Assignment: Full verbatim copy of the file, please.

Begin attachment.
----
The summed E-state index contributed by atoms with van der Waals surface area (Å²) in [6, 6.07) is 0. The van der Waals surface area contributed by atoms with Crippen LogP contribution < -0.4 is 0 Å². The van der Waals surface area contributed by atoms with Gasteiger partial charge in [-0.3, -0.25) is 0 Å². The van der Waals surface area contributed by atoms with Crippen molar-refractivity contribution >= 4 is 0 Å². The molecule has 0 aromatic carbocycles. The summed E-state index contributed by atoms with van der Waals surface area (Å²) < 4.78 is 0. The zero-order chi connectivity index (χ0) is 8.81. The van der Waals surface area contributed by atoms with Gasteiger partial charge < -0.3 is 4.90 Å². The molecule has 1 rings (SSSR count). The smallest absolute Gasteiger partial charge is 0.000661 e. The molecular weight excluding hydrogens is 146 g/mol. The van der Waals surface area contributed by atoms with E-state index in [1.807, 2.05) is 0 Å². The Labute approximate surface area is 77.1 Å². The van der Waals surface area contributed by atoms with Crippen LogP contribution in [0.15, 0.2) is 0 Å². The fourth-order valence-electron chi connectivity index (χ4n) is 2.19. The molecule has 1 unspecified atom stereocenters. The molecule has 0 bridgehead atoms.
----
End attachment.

The summed E-state index contributed by atoms with van der Waals surface area (Å²) in [6, 6.07) is 0. The van der Waals surface area contributed by atoms with Crippen LogP contribution < -0.4 is 0 Å². The van der Waals surface area contributed by atoms with Gasteiger partial charge in [-0.3, -0.25) is 0 Å². The van der Waals surface area contributed by atoms with Crippen molar-refractivity contribution >= 4 is 0 Å². The molecule has 0 aromatic carbocycles. The summed E-state index contributed by atoms with van der Waals surface area (Å²) < 4.78 is 0. The zero-order chi connectivity index (χ0) is 8.81. The van der Waals surface area contributed by atoms with Gasteiger partial charge < -0.3 is 4.90 Å². The molecule has 1 rings (SSSR count). The smallest absolute Gasteiger partial charge is 0.000661 e. The molecular weight excluding hydrogens is 146 g/mol. The van der Waals surface area contributed by atoms with E-state index in [1.807, 2.05) is 0 Å². The Labute approximate surface area is 77.1 Å². The van der Waals surface area contributed by atoms with Crippen LogP contribution in [0.15, 0.2) is 0 Å². The fourth-order valence-electron chi connectivity index (χ4n) is 2.19. The molecule has 1 unspecified atom stereocenters. The molecule has 0 bridgehead atoms.